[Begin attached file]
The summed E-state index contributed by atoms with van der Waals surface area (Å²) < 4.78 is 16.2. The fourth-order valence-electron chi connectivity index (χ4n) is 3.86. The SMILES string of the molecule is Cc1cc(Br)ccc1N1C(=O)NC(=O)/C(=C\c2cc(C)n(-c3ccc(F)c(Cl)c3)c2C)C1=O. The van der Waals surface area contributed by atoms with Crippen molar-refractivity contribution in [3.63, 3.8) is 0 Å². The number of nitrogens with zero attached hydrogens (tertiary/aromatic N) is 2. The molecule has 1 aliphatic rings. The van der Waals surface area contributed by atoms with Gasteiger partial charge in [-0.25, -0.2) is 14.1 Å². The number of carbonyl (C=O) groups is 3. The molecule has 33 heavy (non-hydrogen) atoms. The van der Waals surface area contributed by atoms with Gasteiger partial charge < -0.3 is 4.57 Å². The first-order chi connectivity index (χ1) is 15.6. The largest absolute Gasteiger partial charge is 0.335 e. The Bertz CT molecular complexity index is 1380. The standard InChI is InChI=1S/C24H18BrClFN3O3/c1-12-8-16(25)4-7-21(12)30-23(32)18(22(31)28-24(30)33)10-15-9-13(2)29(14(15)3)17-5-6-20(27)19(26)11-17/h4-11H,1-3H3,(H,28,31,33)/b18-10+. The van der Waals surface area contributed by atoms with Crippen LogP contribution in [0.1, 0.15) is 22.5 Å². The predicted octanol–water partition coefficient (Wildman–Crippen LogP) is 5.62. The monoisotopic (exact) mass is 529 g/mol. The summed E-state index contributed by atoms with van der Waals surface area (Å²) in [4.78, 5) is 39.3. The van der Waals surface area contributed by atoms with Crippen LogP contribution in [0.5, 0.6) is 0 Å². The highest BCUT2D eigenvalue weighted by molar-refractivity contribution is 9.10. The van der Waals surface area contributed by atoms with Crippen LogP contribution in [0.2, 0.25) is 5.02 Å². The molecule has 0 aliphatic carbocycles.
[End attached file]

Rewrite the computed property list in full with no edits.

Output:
The summed E-state index contributed by atoms with van der Waals surface area (Å²) < 4.78 is 16.2. The fourth-order valence-electron chi connectivity index (χ4n) is 3.86. The SMILES string of the molecule is Cc1cc(Br)ccc1N1C(=O)NC(=O)/C(=C\c2cc(C)n(-c3ccc(F)c(Cl)c3)c2C)C1=O. The van der Waals surface area contributed by atoms with Crippen molar-refractivity contribution in [3.63, 3.8) is 0 Å². The number of nitrogens with zero attached hydrogens (tertiary/aromatic N) is 2. The molecule has 1 aliphatic rings. The van der Waals surface area contributed by atoms with Gasteiger partial charge in [-0.25, -0.2) is 14.1 Å². The number of carbonyl (C=O) groups is 3. The molecule has 33 heavy (non-hydrogen) atoms. The van der Waals surface area contributed by atoms with Gasteiger partial charge < -0.3 is 4.57 Å². The first-order chi connectivity index (χ1) is 15.6. The largest absolute Gasteiger partial charge is 0.335 e. The Bertz CT molecular complexity index is 1380. The standard InChI is InChI=1S/C24H18BrClFN3O3/c1-12-8-16(25)4-7-21(12)30-23(32)18(22(31)28-24(30)33)10-15-9-13(2)29(14(15)3)17-5-6-20(27)19(26)11-17/h4-11H,1-3H3,(H,28,31,33)/b18-10+. The van der Waals surface area contributed by atoms with Crippen LogP contribution in [0.1, 0.15) is 22.5 Å². The predicted octanol–water partition coefficient (Wildman–Crippen LogP) is 5.62. The monoisotopic (exact) mass is 529 g/mol. The summed E-state index contributed by atoms with van der Waals surface area (Å²) in [4.78, 5) is 39.3. The van der Waals surface area contributed by atoms with Crippen LogP contribution in [0.5, 0.6) is 0 Å². The highest BCUT2D eigenvalue weighted by molar-refractivity contribution is 9.10. The van der Waals surface area contributed by atoms with Crippen LogP contribution in [0.2, 0.25) is 5.02 Å². The molecule has 0 aliphatic carbocycles.